by Katie Chang
Hi everyone! My name is Katie and this is my first post on the StudyGate Blog!
The other week, I awoke to the terrible news of another school shooting, this time in Texas.
Immediately, I ran to my roommate’s bedroom, wanting to talk about this tragedy. My roommate is incredible, but unfortunately she couldn’t talk that morning. She was writing a report before going to work, and frankly, she didn’t want to think about what had happened. There were too many other things to deal with that day. I understood. I know how important her work is to her. But it truly solidified for me how we have become so accustomed to shoving these big issues down, not dealing with them, as there are too many other things to do.
I graduated from college last June and I’ve spent the better part of this past year working in New York City as an actress and writer. Settling in to post-grad life was an adjustment to say the least, and one of the things I found missing from my new normal were the types of conversations cultivated in a university environment. At school, whether it was in class or with my friends, it always felt like we were critically examining something, having productive and meaningful conversations, and gaining new insights from each other’s opinions.
I sat with my roommate for another few minutes while she finished her report. We discussed our plans for the day:
A new face mask she was going to try.
Maybe I would go to a yoga class later?
Does she think Ocean’s 8 is actually going to be a good movie?
And…that was it. Just small talk. But small talk that seemed to be in the place of a meaningful conversation. Small talk as a means to an end. Small talk as pleasantry, without deep thinking. Though still filled with deep love for my roommate, I felt like this small talk needed to be addressed, at least in my own life.
How do we do this now, in the real world, where monotony, complacency and other responsibilities seem to infiltrate life before we can even blink?
So, this week, I decided to get creative. My wonderful friend Kalina started an initiative a few years ago called Big Talk. Her philosophy is to cut small talk and pleasantries to get down to the nitty-gritty in conversations. Through her initiative, Kalina makes Big Talk cards. Think something similar to Cards Against Humanity but with inspiring questions, instead of jokes and innuendos.
I’ve had some of Kalina’s Big Talk cards for a while, and I thought why not use them since I’ve found myself wanting more meaningful interactions lately?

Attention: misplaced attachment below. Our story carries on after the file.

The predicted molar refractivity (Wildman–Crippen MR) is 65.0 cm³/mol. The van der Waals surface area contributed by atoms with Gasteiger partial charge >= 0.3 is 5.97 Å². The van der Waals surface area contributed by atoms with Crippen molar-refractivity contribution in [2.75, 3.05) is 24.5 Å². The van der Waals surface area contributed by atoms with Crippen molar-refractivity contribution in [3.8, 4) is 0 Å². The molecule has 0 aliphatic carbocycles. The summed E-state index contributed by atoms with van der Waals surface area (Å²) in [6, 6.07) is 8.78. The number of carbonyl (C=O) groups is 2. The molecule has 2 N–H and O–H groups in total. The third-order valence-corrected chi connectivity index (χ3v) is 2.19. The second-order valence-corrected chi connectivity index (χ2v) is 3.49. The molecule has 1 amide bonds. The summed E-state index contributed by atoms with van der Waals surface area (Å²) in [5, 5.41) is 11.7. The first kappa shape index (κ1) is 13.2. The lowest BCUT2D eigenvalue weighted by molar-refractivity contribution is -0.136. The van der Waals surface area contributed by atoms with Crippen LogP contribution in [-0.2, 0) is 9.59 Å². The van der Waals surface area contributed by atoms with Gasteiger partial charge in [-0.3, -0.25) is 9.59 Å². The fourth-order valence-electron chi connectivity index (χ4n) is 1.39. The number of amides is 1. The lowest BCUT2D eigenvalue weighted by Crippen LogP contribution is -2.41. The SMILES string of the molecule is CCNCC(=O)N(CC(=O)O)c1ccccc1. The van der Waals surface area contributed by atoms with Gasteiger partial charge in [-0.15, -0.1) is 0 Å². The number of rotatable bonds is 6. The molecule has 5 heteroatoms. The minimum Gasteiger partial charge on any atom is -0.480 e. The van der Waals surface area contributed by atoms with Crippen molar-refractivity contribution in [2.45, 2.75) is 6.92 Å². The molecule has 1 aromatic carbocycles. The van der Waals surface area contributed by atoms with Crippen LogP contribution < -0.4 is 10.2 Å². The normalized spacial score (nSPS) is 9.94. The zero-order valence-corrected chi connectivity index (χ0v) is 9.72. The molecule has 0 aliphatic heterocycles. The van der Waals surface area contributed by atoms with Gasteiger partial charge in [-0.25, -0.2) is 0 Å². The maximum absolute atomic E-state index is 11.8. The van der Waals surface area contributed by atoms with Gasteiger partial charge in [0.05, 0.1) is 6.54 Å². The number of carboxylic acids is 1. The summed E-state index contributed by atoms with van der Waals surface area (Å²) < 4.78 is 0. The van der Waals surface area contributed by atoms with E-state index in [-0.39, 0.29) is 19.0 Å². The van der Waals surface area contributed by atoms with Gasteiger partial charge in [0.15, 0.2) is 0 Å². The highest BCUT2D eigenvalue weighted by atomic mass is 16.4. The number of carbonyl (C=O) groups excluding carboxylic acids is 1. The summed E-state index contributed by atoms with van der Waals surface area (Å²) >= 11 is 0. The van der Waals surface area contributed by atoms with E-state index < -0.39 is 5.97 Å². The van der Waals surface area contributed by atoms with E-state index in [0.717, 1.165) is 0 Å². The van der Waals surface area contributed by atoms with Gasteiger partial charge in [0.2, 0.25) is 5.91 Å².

I started at dinner with my friend Geoff,
an uber-talented orchestrator and pianist who works in musical theater. Over chips and guacamole, I presented my Big Talk cards and pulled the first one off the stack. “What makes you really feel alive?” I asked Geoff. He then let out a big laugh. Us New Yorkers aren’t used to answering these types of questions. With a sheepish grin, Geoff replied:
“That moment, when the house lights in the theater go down, and it’s the quietest it’s going to be for two hours. And then the conductor signals, and we start the show. I love that moment. The anticipation. The joy I get from knowing I’m about to do the thing I love the most for two whole hours.”
His answer astounded me. I’ve known Geoff for two years now, and I know he loves music and his work, but I did not consider the deep connection he has to what he does, that it truly makes him feel alive. His answer was similar to what I would’ve said – although my response would be in the context of filmmaking as opposed to musicals (I cannot carry a tune to save my life). I know that moment before, that quiet, the anticipation of starting a thing that fills you with such happiness and peace you might explode. My moments are when the first assistant director calls: “Quiet on set!” and “Rolling!” These are my cues to take a deep breath, to prepare, and then to let myself go into my character. It is a freeing and cathartic experience, every single time, and I find myself craving when I finish a film and before I start the next one.
By simply asking Geoff this question,
I learned a new way that we are connected as humans and as artists. It made me feel closer to him, and reminded me that small talk isn’t inevitable. I can ask myself and those around me for more, especially if I feel I need more. And the result? Deeper human connection. Finding common ground. Isn’t that what we all want in life? Even in my first Big Talk foray, I learned something new about an old friend. I’m carrying these cards around with me now at least for the rest of the weekend. Who knows who I’ll meet and what I’ll learn about or from them? I want to ask them so many questions.
Some of my favorites: What do you fight for? What is the most spontaneous thing you’ve ever done? What was the most impactful event in your life? I can’t wait to hear their answers.
I want to talk about art.
About success and failure and everything in between.
I think what I’m getting at here is that I wish people discussed more the things that frighten them or make them deliriously happy. Somehow, we live our lives smack dab in the middle, AKA in averageness. I don’t want average anymore. I want Big Talk. Off I go, into the world, to make big talk! I hope you do too.
Katie Chang is an actor, writer, and StudyGate tutor that specializes in literature, reading, film, theater, and so much more. If you need homework help, study tips, or one-on-one tutoring, click the button below!Visit StudyGate.com